Monday, February 29, 2016

Microfy Supports Budding Female Entrepreneurs in S. Tel Aviv

Microfy, a grassroots, volunteer-driven organization, works with women who are often overlooked: the residents of Tel Aviv's southern neighborhoods, who live a world away from the city's lucrative hi-tech scene. In addition to providing training to entrepreneurs, the women are enrolled in a business forum, which gives them on-going support as well as critical business contacts. Program participant Sigalit (above, next to a website advertising her childcare business) not only found support in the business forum-- she also found tax specialist (who was also a program alum), who helped her get substantial business-tax refund!

Getting More Women in Israeli Board Rooms

Jasmine, a Foundation grantee, will be working with a cohort of accomplished Jewish and Arab women to put them in their rightful place: in the board room of Israeli companies.  More women in such leadership positions increases the likelihood that companies will adopt female-friendly policies.  Staff from Jasmine, pictured above, will provide training to these women via the Open University in Israel, and then offer them high-level mentors, who will grant them access to positions of power.

Job Readiness Program Helps Women in the Triangle Region

Foundation grantee Tishreen, working with Na'amat, the Israeli women's group, is providing intensive job-readiness training and support to Arab Israeli women in the Triangle region.  The area faces an extraordinarily high unemployment rate. Staff from the two nonprofits, pictured above, are improving the Hebrew language skills of these women, are teaching them how to apply for work, and are bolstering their self-worth.

Sunday, February 28, 2016

Fast Start for New Anti-Sexual Harassment Code in Israel

The Association of Rape Crisis Centers in Israel formally debuted its new national anti-sexual harassment code for Israeli employers last week at a conference attended by many of the country's leading businesses and government agencies. Staff, pictured above with a new publication that explains the code and which was supported by the Hadassah Foundation, said that a dozen employers approached them after the briefing, seeking ARCCI's help to implement the voluntary code. There is great interest in the code, in response to a number of recent well-publicized sexual harassment cases in Israel.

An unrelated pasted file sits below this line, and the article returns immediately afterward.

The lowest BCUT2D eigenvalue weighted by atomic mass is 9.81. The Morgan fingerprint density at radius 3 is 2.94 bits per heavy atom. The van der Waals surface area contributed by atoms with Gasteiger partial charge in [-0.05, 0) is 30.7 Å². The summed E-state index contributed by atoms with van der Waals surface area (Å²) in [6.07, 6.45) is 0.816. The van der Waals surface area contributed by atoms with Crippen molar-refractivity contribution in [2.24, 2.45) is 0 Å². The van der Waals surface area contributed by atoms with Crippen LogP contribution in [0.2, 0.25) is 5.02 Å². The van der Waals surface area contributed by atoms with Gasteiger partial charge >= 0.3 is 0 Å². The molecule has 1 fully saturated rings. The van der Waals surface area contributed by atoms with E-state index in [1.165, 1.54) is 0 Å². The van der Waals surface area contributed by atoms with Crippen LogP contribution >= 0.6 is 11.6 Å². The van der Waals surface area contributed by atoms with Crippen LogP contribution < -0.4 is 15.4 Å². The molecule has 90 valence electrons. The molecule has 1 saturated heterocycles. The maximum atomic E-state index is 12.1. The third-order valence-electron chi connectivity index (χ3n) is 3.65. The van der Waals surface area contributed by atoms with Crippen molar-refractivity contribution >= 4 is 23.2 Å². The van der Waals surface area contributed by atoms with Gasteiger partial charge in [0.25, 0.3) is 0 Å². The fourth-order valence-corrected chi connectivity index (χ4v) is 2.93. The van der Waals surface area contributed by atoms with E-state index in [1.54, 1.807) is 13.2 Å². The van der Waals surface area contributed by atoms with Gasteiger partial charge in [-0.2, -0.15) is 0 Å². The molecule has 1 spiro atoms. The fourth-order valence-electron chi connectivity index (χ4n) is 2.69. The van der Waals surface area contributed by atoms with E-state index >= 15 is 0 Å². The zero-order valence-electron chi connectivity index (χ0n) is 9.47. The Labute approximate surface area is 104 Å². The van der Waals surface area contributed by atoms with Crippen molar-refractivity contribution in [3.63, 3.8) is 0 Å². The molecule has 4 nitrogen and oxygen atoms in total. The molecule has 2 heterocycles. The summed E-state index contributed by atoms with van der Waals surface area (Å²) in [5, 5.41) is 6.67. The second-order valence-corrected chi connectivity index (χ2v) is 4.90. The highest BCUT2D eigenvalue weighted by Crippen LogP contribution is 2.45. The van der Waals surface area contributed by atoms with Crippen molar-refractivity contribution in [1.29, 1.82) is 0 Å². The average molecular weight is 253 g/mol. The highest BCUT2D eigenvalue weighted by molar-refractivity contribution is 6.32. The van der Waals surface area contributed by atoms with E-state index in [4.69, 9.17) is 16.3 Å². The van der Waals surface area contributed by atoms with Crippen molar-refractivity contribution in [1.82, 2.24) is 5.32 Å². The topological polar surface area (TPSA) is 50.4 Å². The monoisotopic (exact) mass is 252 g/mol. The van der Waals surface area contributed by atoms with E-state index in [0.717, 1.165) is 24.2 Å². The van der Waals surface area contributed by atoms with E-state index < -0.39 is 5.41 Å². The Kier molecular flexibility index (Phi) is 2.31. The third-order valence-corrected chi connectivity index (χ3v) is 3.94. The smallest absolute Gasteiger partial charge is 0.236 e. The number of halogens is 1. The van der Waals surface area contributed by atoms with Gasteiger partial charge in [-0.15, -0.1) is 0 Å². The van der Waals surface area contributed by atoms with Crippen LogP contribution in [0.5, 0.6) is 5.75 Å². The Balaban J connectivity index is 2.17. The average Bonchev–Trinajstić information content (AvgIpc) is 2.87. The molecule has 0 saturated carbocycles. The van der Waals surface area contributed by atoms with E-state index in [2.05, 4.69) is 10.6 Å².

Watch a short video about the code here.

Aiding Haredi Social Entrepreneurs

One of the Foundation's newest grantees is Presentense in Jerusalem, which is helping ultra-Orthodox women create or expand their own businesses.  Presentense is working with another nonprofit, Temech (staff from both groups are pictured above), to adapt its successful business incubator program to the needs of this population.  In some cases, the women develop programs and services specifically targeted to their own community, e.g. a toy rental program for early-childhood programs.

Hadassah Foundation Project Wins Israeli Government Award

Staffers from Shatil, pictured center and right, told the Hadassah Foundation that a key element of a program it supported is about to receive a prize from Israel's Public Administration Commissioner.  Shatil, as part of project to ensure equal pay for female workers in Israel, partnered with Israel's Equal Employment and Opportunity Commission to create an online tool--now on the EEOC' s website--that enables employers to enter pay data anonymously and view any potentially discriminatory patterns. The EEOC worker who was Shatil's partner in creating this tool will be cited for her work next month.